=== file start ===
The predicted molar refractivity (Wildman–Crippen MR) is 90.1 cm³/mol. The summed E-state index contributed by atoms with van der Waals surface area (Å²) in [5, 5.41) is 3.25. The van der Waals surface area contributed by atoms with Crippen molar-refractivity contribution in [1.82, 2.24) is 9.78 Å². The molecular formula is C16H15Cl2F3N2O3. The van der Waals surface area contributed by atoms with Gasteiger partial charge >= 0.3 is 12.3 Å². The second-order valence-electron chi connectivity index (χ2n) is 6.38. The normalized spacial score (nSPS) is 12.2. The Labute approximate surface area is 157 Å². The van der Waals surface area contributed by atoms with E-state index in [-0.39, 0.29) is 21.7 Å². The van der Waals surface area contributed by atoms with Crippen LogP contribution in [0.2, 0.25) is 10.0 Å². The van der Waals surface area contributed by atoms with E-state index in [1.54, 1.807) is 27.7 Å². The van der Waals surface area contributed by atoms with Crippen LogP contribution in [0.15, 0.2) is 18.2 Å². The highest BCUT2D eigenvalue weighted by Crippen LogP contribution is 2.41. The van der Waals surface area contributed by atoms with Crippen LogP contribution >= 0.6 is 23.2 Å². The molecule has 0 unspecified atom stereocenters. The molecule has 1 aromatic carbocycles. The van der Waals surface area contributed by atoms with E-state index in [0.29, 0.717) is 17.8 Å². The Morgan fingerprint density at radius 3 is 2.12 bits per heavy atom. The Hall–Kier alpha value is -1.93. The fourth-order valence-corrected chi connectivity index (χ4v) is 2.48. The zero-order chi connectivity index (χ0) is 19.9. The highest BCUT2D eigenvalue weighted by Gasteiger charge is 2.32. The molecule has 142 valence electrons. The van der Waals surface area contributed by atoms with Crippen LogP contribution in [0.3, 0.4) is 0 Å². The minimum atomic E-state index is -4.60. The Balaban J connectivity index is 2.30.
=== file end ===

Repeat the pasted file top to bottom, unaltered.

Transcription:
The predicted molar refractivity (Wildman–Crippen MR) is 90.1 cm³/mol. The summed E-state index contributed by atoms with van der Waals surface area (Å²) in [5, 5.41) is 3.25. The van der Waals surface area contributed by atoms with Crippen molar-refractivity contribution in [1.82, 2.24) is 9.78 Å². The molecular formula is C16H15Cl2F3N2O3. The van der Waals surface area contributed by atoms with Gasteiger partial charge >= 0.3 is 12.3 Å². The second-order valence-electron chi connectivity index (χ2n) is 6.38. The normalized spacial score (nSPS) is 12.2. The Labute approximate surface area is 157 Å². The van der Waals surface area contributed by atoms with E-state index in [-0.39, 0.29) is 21.7 Å². The van der Waals surface area contributed by atoms with Crippen LogP contribution in [0.2, 0.25) is 10.0 Å². The van der Waals surface area contributed by atoms with E-state index in [1.54, 1.807) is 27.7 Å². The van der Waals surface area contributed by atoms with Crippen LogP contribution in [0.15, 0.2) is 18.2 Å². The highest BCUT2D eigenvalue weighted by Crippen LogP contribution is 2.41. The van der Waals surface area contributed by atoms with Crippen LogP contribution >= 0.6 is 23.2 Å². The molecule has 0 unspecified atom stereocenters. The molecule has 1 aromatic carbocycles. The van der Waals surface area contributed by atoms with E-state index in [0.29, 0.717) is 17.8 Å². The Morgan fingerprint density at radius 3 is 2.12 bits per heavy atom. The Hall–Kier alpha value is -1.93. The fourth-order valence-corrected chi connectivity index (χ4v) is 2.48. The zero-order chi connectivity index (χ0) is 19.9. The highest BCUT2D eigenvalue weighted by Gasteiger charge is 2.32. The molecule has 142 valence electrons. The van der Waals surface area contributed by atoms with Crippen LogP contribution in [0.3, 0.4) is 0 Å². The minimum atomic E-state index is -4.60. The Balaban J connectivity index is 2.30.